Strategies and Approaches in Action
Teach Safe and Healthy Relationship Skills – Social-Emotional Learning Programs for Youth
Teaching safe and healthy relationship skills is an effective strategy for preventing teen dating violence.

Social-emotional learning is one primary prevention approach to teach safe, healthy relationship skills. Social-emotional learning programs for youth promote mutually respectful, caring, non-violent relationships among young people. These programs work with youth to help them develop social-emotional skills such as empathy, respect, and healthy communication and conflict resolution skills.

HHD is implementing Fourth Rexternal icon, a social-emotional learning program for youth, with evidence of effectiveness. Fourth R is a classroom-based curriculum that includes peer and school components. This program promotes healthy relationships and reduces peer and dating violence, substance misuse, and unhealthy sexual behavior. Fourth R is implemented in schools located in communities with high rates of adolescent involvement in violent crime.

Create Protective Community Environments – Modify the Physical and Social Environment
HHD has also engaged in creating protective community environments for youth, an effective strategy for preventing youth violence.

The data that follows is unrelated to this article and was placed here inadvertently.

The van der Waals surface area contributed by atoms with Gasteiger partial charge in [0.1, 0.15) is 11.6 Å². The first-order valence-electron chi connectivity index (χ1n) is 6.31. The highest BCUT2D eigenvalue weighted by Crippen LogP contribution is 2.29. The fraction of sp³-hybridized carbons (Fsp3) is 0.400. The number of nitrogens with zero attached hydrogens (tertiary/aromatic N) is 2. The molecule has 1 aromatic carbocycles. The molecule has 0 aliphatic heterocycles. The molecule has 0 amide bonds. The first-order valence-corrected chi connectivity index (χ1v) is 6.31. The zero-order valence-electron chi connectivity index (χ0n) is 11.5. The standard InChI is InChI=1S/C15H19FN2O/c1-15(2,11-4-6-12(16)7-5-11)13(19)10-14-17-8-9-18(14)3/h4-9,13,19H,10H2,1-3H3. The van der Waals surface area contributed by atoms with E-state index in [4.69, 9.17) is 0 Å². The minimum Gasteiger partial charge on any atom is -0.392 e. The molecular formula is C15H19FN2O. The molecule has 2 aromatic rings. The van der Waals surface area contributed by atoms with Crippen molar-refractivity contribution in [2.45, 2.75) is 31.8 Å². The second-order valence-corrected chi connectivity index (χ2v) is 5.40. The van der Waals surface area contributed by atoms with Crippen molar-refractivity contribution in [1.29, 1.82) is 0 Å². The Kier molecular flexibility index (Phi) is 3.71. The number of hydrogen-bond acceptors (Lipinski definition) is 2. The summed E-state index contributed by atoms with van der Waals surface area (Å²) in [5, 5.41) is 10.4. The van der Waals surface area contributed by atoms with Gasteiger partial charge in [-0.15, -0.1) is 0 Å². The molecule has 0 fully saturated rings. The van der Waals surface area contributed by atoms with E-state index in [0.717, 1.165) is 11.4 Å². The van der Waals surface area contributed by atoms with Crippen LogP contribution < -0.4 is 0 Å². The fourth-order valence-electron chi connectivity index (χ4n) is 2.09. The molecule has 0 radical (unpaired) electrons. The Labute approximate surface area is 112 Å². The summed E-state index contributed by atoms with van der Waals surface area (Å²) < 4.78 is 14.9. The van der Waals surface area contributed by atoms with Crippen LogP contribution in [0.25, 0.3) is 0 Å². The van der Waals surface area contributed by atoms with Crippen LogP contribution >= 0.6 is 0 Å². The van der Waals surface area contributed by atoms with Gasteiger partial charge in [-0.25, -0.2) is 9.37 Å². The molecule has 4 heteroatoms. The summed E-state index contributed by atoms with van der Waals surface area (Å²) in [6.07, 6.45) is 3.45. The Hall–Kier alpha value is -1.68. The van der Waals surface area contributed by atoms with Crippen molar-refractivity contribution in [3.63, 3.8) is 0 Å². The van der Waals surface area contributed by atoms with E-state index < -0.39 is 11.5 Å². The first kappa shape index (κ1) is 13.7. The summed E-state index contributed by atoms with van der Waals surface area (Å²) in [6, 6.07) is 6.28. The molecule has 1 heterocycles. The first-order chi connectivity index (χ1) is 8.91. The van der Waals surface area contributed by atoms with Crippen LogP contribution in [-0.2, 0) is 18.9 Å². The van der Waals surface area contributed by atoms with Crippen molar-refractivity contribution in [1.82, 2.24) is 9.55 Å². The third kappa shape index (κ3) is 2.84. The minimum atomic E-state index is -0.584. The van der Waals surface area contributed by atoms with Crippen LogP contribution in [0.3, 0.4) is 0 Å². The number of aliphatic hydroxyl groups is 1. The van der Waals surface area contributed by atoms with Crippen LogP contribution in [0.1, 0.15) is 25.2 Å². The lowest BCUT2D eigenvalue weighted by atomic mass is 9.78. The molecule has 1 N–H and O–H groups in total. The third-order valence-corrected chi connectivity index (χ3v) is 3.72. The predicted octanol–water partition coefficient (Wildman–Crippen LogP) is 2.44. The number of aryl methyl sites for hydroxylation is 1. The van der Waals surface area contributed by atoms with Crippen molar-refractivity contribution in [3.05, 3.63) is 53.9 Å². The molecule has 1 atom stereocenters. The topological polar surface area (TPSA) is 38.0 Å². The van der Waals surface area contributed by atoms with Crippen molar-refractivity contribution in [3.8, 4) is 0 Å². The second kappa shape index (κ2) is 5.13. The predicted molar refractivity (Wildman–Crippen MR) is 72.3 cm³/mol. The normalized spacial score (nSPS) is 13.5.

Modifying the physical and social environment is one primary prevention approach to create protective youth environments. This approach enhances and maintains the physical characteristics of places people gather, to foster social interaction, strengthen connectedness, and increase shared trust among community members.

HHD is implementing Crime Prevention Through Environmental Designexternal icon (CPTED), an environmental design approach focused on improving building design to reduce opportunities for disputes and violence and promote positive behavior. CPTED promotes positive interpersonal interactions and the safe use of spaces through enhanced visibility, access management, and proper maintenance and design. Concurrently with Fourth R, HHD is implementing CPTED in schools located in communities with high rates of adolescent involvement in violent crime.

Contact Info
Houston Health Department: https://www.houstontx.gov/health/external icon

1605 Program: Preventing Teen Dating Violence and Youth Violence by Addressing Shared Risk and Protective Factors

Overview
The Multnomah County Health Department (MCHD) works closely with community and partner organizations to address violence as a public health issue. Through collaborative efforts, MCHD implements teen dating and youth violence prevention activities across multiple levels of the social-ecological model and in various settings.